Sunday, September 19, 2010

Foreign investment in China is Even harder than it looks

Buying a stake in China Inc is no shortcut to market share

AT FIRST glance, Vodafone has nothing to complain about. On September 8th it sold for $6.6 billion the 3.2% stake in China Mobile that it had bought for $3.3 billion between 2000 and 2002. Such a handsome profit ought to be a cue to crack open the champagne and roast some Beijing duck. Yet the British mobile-phone giant did not get what it really wanted: a way into China. In other countries, Vodafone has had a knack of turning a small investment into a controlling stake, but not in the Middle Kingdom. And it is not alone.

Since the late 1990s, several large state-owned Chinese companies have listed their shares. These initial public offerings typically included “cornerstone” investments by big Western firms. For example, BP, Exxon and Shell (three oil firms) and ABB (a Swiss-Swedish conglomerate) took strategic stakes in PetroChina and Sinopec (two big Chinese oil companies). Alcoa, an American aluminium company, invested in Chalco, a Chinese one. And Western banks bought chunks of the leading Chinese state banks when they were listed.

Foreign firms brought several things to the table: capital, technology, management skills and the prospect of better corporate governance. The Chinese press often referred to them as “elder brothers”. In return, these Western firms wanted access to China’s huge domestic market.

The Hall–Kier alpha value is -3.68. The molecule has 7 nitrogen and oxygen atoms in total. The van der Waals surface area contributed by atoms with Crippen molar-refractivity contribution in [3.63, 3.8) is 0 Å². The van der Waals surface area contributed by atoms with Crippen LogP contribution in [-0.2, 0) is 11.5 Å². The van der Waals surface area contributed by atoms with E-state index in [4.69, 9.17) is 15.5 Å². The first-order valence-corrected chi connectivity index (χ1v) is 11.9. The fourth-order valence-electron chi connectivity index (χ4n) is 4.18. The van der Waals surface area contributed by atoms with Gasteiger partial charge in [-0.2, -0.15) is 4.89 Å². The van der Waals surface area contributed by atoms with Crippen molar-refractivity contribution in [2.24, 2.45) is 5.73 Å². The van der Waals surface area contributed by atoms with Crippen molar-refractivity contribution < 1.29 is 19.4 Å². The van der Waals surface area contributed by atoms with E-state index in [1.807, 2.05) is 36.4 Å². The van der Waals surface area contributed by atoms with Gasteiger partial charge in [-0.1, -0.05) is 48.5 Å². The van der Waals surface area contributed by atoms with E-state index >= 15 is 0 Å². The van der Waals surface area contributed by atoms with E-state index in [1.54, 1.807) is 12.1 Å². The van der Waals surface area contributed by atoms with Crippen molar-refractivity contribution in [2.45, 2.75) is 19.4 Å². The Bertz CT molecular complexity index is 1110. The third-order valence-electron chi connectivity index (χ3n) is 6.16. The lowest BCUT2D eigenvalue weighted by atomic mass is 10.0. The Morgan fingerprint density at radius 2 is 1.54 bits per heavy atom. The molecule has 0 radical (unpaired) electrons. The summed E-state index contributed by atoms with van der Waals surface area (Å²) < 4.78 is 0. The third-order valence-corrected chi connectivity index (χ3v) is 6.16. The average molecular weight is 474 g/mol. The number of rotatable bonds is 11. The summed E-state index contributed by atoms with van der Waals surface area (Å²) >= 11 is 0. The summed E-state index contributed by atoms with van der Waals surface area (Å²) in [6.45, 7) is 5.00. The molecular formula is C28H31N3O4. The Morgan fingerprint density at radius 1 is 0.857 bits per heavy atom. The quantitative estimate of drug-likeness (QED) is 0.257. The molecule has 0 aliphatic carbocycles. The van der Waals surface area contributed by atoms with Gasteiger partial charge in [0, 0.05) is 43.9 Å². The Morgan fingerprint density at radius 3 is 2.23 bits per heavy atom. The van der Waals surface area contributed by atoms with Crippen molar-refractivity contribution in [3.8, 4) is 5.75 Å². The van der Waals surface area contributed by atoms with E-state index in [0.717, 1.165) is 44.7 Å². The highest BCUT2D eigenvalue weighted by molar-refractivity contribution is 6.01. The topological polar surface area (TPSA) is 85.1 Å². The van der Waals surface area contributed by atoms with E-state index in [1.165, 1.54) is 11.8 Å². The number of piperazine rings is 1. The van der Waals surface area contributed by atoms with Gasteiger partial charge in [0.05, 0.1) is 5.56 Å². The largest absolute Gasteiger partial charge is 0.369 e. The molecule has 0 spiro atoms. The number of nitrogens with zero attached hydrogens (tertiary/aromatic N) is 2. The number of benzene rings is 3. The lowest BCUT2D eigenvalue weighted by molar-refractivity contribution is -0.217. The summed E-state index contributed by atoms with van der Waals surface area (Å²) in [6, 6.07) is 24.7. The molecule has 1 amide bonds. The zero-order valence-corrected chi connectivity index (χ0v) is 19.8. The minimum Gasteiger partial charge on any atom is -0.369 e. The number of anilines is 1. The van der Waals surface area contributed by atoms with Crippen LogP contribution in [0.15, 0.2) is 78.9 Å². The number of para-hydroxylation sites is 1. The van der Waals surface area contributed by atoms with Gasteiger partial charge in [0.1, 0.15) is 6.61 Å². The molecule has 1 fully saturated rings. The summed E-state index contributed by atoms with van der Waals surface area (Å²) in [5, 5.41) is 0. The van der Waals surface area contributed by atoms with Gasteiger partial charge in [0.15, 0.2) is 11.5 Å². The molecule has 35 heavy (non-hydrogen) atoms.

It did not work out that way. The Chinese state-owned firms did not need capital so badly that they were prepared to cede control to foreigners. Some also found that the Westerners had less to teach them than they had hoped. “Fly-in” expat managers were often unfamiliar with China, says David Michael, a partner at the Boston Consulting Group. Chinese firms tended to learn more from multinationals that had taken the trouble to build their own large sales forces in China, he says.

Chinese firms no longer feel like little brothers. China Mobile now has a market value half as large again as Vodafone’s. PetroChina is much bigger than BP. Both Chinese firms are now rich enough to buy whatever expertise they want.

Western energy companies were quick to notice this shift. BP, Shell, ABB and Exxon all sold their holdings in state-owned Chinese firms by 2005. Alcoa got out in 2007. Financial firms followed, in whole or part, during the financial crisis. When China’s state-owned Agricultural Bank was recently listed, no big Western bank bought a significant stake.

Western firms grumble about their failure to turn their stakes in China Inc into a foothold in the Chinese market, but not too loudly, so that they do not annoy the government. Besides, thanks to a rising stockmarket, most made sacks of money from their investments.

A few have not yet cashed out. Telefónica, a Spanish telecoms firm, owns 8.8% of China Unicom and politely rebuffs bankers who advise it to sell. AT&T has 25% of a telecoms business in the Pudong district of Shanghai. Despite regulatory problems, it provides a nationwide service from Pudong, largely to multinational clients. It is a nice business, but a far cry from the dreams some Westerners once had about China. The Economist

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